Categories: Communities

Evangelical Women Are Condemning A Southern Baptist Leader’s ‘Sinful’ Remarks

Evangelical women from the largest Protestant denomination in the U.S. are publicly voicing their dismay over an influential leader’s “inappropriate”…

2 years ago

Evangelical women from the largest Protestant denomination in the U.S. are publicly voicing their dismay over an influential leader’s “inappropriate” statements about domestic violence and women’s bodies.

Hundreds of women who attend churches affiliated with the Southern Baptist Convention have signed a petition calling for “decisive action” in response to “damaging, sinful” comments made by Dr. Paige Patterson, president of the Southwestern Baptist Theological Seminary in Fort Worth, Texas, and a prominent SBC leader.

The open letter, addressed to the seminary’s board of trustees, asks them to take a strong stand against “unbiblical teaching regarding womanhood, sexuality, and domestic violence.”

“The world is watching us all, brothers. They wonder how we could possibly be part of a denomination that counts Dr. Patterson as a leader,” the letter reads. “The Southern Baptist Convention cannot allow the biblical view of leadership to be misused in such a way that a leader with an unbiblical view of authority, womanhood, and sexuality be allowed to continue in leadership.”

Patterson has recently come under scrutiny after a 2000 audio clip resurfaced online in which he advised physically abused wives to stay in abusive relationships, “be submissive in every way” and try as hard as possible not to get divorced. He clarified early last week that at times, he has counseled abused women to leave ― albeit not divorce ― their husbands and report what was happening to the police. However, he said he still thinks that in cases of “non-injurious” abuse, women might choose to “pray through” the situation rather than leave their husbands.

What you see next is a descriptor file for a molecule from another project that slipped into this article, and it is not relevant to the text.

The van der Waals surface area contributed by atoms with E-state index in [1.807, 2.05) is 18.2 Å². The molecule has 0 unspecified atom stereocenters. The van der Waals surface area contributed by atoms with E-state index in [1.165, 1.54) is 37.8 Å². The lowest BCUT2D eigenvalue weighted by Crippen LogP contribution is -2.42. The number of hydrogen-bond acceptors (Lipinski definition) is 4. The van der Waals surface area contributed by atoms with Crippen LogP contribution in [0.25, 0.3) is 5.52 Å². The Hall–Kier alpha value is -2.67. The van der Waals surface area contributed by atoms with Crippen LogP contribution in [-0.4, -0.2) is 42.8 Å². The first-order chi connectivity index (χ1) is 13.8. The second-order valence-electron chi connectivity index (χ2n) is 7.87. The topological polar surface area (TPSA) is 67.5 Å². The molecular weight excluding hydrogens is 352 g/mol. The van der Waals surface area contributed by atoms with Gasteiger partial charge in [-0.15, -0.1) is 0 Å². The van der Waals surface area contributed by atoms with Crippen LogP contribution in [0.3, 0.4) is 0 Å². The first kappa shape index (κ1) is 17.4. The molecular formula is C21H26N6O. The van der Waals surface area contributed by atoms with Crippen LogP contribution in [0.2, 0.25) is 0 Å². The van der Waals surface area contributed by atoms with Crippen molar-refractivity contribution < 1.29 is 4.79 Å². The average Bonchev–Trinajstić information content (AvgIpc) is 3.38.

HuffPost’s requests for comment from Patterson and the seminary were not returned. But on Friday, Patterson told The Washington Post that he couldn’t “apologize for what I didn’t do wrong.”

Some evangelicals’ overly broad reading of wives’ duty to submit to their husbands, coupled with the belief that divorce should be avoided at all costs, produces a “potent and literally deadly” combination that leads many women to keep enduring abuse, Katelyn Beaty, an editor-at-large at Christianity Today, told HuffPost last week.

“It leads pastors like Paige Patterson to justify or excuse domestic violence or to see it as the price of a godly marriage,” Beaty wrote in an email. “This is a gross departure from the biblical text as well as a grave departure from the pastor’s call to shepherd his members.”

Raju Jeelaga

It was not immediately clear who was responsible, but Macron’s political movement said.It was not immediately clear who was responsible, but Macron’s political movement said.It was not immediately clear who was responsible

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